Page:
In other words, the dog wasn’t harmed by the silly stunt. And he was happy and well taken care of. In fact, Lemansky’s other animals were also well taken care of. The testimony at trial didn’t reveal cruelty.

The officers acknowledged that they found no signs of hair loss or injury to Brown when they investigated the incident. They also noted that Brown did not seem to be afraid of Lemansky.

Lemansky had the veterinarian records for her pets with her, and Williams and Smith testified in the hour-long hearing Friday afternoon that they thought that was unusual but admirable.

The prosecutor’s theory? That this was done for punishment, causing pain to the dog.

The defense argued that prosecutor Alex Pulley, an assistant Wake County district attorney, had not proved that Brown suffered pain.

“Of course the dog cannot be here and tell you it felt pain,” Pulley told the judge in his closing statement. Pulley argued that Lemansky wrapped the tape around the dog’s muzzle to punish it, and by doing so, put it in a position where it could not eat or drink.

“She did this, your honor, for no other reason but to punish,” he said.

Right. Because when you can’t explain to a dog why it is supposed to be good, sometimes you have to think of other ways to “punish” it. Some horrible people call that training. And there are certainly ways of taking that too far, which are the subject of North Carolina’s statute. This wasn’t one of them.

How did she get convicted? There was no evidence Lemansky’s actions hurt the dog. There was no evidence the tape was on the dog’s mouth for more than seconds. In fact, the evidence supported Lemansky’s story. There was no other evidence of cruelty, or fear, or anything else harmful to the dog.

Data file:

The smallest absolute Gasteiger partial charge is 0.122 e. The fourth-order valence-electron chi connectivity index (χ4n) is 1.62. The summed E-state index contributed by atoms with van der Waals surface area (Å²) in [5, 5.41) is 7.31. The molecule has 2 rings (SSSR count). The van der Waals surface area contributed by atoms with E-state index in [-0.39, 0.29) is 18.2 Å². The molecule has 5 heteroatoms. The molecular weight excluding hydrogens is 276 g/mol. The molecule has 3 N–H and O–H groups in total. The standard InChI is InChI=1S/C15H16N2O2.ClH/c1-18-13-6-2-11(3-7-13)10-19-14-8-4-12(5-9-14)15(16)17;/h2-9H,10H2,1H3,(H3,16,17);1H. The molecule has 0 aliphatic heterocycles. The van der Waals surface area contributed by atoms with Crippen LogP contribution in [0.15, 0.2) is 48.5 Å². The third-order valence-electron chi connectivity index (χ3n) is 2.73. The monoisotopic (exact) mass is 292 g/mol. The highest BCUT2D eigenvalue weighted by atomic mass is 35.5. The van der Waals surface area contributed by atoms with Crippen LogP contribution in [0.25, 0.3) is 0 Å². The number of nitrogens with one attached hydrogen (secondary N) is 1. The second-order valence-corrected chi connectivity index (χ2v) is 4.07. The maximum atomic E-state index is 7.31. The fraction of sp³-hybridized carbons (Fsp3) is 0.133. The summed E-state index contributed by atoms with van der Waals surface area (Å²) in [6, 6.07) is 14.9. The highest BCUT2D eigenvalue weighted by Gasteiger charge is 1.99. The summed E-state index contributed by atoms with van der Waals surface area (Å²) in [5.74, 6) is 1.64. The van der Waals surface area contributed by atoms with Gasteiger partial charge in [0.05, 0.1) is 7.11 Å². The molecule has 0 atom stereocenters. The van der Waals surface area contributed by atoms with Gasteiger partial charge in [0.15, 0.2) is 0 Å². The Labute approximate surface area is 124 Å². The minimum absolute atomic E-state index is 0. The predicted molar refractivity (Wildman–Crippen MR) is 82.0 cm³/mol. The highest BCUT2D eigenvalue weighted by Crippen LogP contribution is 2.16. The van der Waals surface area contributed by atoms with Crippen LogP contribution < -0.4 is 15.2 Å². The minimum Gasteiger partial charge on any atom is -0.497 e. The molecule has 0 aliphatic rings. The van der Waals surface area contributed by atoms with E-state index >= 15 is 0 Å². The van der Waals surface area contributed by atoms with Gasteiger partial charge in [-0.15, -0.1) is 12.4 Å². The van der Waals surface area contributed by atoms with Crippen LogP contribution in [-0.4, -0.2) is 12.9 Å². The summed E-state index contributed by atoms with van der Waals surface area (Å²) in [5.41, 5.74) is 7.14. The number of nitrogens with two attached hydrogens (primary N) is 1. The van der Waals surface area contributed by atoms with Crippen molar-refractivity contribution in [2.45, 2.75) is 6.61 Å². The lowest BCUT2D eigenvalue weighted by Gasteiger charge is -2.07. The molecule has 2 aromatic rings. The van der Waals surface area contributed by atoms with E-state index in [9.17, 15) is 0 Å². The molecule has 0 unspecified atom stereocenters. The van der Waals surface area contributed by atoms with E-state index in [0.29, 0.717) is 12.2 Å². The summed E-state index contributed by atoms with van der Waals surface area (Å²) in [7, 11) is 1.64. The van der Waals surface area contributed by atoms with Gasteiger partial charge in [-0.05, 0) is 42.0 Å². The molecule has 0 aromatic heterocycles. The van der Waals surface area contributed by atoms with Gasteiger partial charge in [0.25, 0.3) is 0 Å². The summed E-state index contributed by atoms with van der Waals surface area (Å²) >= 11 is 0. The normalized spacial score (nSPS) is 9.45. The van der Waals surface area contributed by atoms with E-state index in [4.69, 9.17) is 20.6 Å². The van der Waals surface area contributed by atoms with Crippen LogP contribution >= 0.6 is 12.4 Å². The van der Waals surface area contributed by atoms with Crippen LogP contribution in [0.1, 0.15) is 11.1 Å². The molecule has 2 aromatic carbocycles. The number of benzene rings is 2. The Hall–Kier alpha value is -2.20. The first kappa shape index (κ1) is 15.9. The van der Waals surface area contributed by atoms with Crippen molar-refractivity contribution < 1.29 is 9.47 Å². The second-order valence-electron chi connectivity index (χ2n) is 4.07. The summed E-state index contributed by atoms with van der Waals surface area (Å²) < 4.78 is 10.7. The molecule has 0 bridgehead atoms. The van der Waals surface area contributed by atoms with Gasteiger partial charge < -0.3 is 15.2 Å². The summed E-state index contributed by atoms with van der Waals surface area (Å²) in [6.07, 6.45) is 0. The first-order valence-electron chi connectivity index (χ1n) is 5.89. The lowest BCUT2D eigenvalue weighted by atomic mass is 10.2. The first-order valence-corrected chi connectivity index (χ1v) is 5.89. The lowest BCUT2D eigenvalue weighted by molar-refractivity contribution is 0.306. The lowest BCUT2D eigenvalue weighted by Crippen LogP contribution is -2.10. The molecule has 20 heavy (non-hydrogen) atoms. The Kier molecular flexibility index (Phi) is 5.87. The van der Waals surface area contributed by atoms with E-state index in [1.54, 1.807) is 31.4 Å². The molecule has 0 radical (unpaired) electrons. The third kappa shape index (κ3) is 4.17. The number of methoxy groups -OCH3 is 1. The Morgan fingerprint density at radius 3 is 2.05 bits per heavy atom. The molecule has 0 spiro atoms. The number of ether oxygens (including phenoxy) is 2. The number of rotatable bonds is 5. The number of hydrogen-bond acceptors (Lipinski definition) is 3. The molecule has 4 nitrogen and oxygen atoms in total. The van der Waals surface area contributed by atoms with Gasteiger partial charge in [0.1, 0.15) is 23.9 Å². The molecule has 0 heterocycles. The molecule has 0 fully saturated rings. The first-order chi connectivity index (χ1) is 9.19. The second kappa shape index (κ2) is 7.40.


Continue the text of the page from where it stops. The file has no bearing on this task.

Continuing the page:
It was the picture.

The two Cary officers, Rachel Williams and Shelly Smith, testified that though many things had impressed them about Lemansky’s care for the dog and its litter mate and a pet cat, also in her care, the photo in their opinion showed tape wrapped so tight that there was swelling around the edges.

Remember what they said earlier. The tape caused no injury. They weren’t alone in relying on the picture to ignore the obvious. The judge was also swayed:

Before giving Lemansky a 60-day jail sentence that was suspended to 12 months of supervised probation, District Judge Jackie Brewer said: “This is one of those cases where a picture’s worth a thousand words.”

The only problem with the judge’s opinion is that it’s one step above the Facebook mob. Those thousand words were evidence the dog was happy, well cared for, and not injured. In other words, not the victim of animal cruelty.

But the picture is enough to make everybody throw the facts out the window and raise hell because your feelings are more important than those facts. Sure, dog lovers get mad when they see that picture. It looks like cruelty. But it turns out it’s not. No matter how mad it makes you, or how stupid it was to do, it is not a crime according to the statute.

In a courtroom, feelings don’t matter. Only evidence. A picture is worthless without the thousand words. Those thousand words add context. Without the context, it’s just a picture. And feelings are just feelings. Keep them out of our courtrooms. Nobody wants American courtrooms looking like a Facebook newsfeed.

2 Comments on this post.

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  • texan
    8 June 2016 at 5:12 pm - Reply

    The first rule when police come to your door: refuse admittance unless they have a warrant and refuse to talk to them without a lawyer present. When she tried to explain what happened she convicted herself.

  • casey bell
    9 June 2016 at 2:08 pm - Reply

    Maybe you’re not aware of a case from a few years ago when a dog’s muzzle was similarly taped. Unfortunately in that incident, the tape was left of for several
    days, causing significant pain and injury to the dog, which ended up scarred and having part of it’s tongue removed due to circulation being cut off. The dog almost
    died of dehydration before it was rescued.

    People were outraged of course and so when this woman posted her dog’s picture with
    it’s muzzle taped, they were viscerally disgusted and outraged. Maybe they over-reacted but thw world is full of copy-cats, and there’s a very real possibility that people who see her dog’s picture will decide to do the same thing to other dogs.

    Personally I think it is totally irresponsible to pulish photos that suggest ways
    to be cruel to animals, even if the photos are staged and no animals are actually hurt. There’s just too great a possibility that someone seeing the photo will be
    inspired to do the same thiing to some innocent animal.